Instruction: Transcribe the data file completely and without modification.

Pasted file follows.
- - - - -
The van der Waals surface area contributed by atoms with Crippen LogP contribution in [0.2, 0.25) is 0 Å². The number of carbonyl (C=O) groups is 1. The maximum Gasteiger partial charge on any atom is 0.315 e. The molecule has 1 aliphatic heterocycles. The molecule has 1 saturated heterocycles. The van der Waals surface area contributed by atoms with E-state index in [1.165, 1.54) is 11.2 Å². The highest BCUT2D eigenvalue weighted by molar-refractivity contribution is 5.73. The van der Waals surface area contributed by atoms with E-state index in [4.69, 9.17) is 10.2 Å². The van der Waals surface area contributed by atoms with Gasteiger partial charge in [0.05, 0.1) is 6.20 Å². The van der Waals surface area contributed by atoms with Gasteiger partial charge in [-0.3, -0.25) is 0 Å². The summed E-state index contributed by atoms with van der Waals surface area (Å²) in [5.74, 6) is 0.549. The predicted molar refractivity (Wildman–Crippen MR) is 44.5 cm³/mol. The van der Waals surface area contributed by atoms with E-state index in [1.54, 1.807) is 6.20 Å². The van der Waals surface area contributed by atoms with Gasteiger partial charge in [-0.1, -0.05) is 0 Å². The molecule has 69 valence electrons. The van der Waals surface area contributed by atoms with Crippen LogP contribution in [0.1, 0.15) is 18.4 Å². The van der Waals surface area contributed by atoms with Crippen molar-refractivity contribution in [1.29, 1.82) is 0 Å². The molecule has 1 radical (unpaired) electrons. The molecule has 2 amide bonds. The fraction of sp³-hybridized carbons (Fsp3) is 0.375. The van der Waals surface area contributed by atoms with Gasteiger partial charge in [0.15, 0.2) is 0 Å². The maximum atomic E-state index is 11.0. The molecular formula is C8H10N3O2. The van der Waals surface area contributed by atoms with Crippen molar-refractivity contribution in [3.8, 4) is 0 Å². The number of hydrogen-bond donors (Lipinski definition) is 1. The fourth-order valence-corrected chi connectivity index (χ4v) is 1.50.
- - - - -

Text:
The van der Waals surface area contributed by atoms with Crippen LogP contribution in [0.2, 0.25) is 0 Å². The number of carbonyl (C=O) groups is 1. The maximum Gasteiger partial charge on any atom is 0.315 e. The molecule has 1 aliphatic heterocycles. The molecule has 1 saturated heterocycles. The van der Waals surface area contributed by atoms with E-state index in [1.165, 1.54) is 11.2 Å². The highest BCUT2D eigenvalue weighted by molar-refractivity contribution is 5.73. The van der Waals surface area contributed by atoms with E-state index in [4.69, 9.17) is 10.2 Å². The van der Waals surface area contributed by atoms with Gasteiger partial charge in [0.05, 0.1) is 6.20 Å². The van der Waals surface area contributed by atoms with Gasteiger partial charge in [-0.3, -0.25) is 0 Å². The summed E-state index contributed by atoms with van der Waals surface area (Å²) in [5.74, 6) is 0.549. The predicted molar refractivity (Wildman–Crippen MR) is 44.5 cm³/mol. The van der Waals surface area contributed by atoms with E-state index in [1.54, 1.807) is 6.20 Å². The van der Waals surface area contributed by atoms with Gasteiger partial charge in [-0.1, -0.05) is 0 Å². The molecule has 69 valence electrons. The van der Waals surface area contributed by atoms with Crippen LogP contribution in [0.1, 0.15) is 18.4 Å². The van der Waals surface area contributed by atoms with Crippen molar-refractivity contribution in [1.29, 1.82) is 0 Å². The molecule has 1 radical (unpaired) electrons. The molecule has 2 amide bonds. The fraction of sp³-hybridized carbons (Fsp3) is 0.375. The van der Waals surface area contributed by atoms with Gasteiger partial charge in [0.15, 0.2) is 0 Å². The maximum atomic E-state index is 11.0. The molecular formula is C8H10N3O2. The van der Waals surface area contributed by atoms with Crippen molar-refractivity contribution in [3.8, 4) is 0 Å². The number of hydrogen-bond donors (Lipinski definition) is 1. The fourth-order valence-corrected chi connectivity index (χ4v) is 1.50.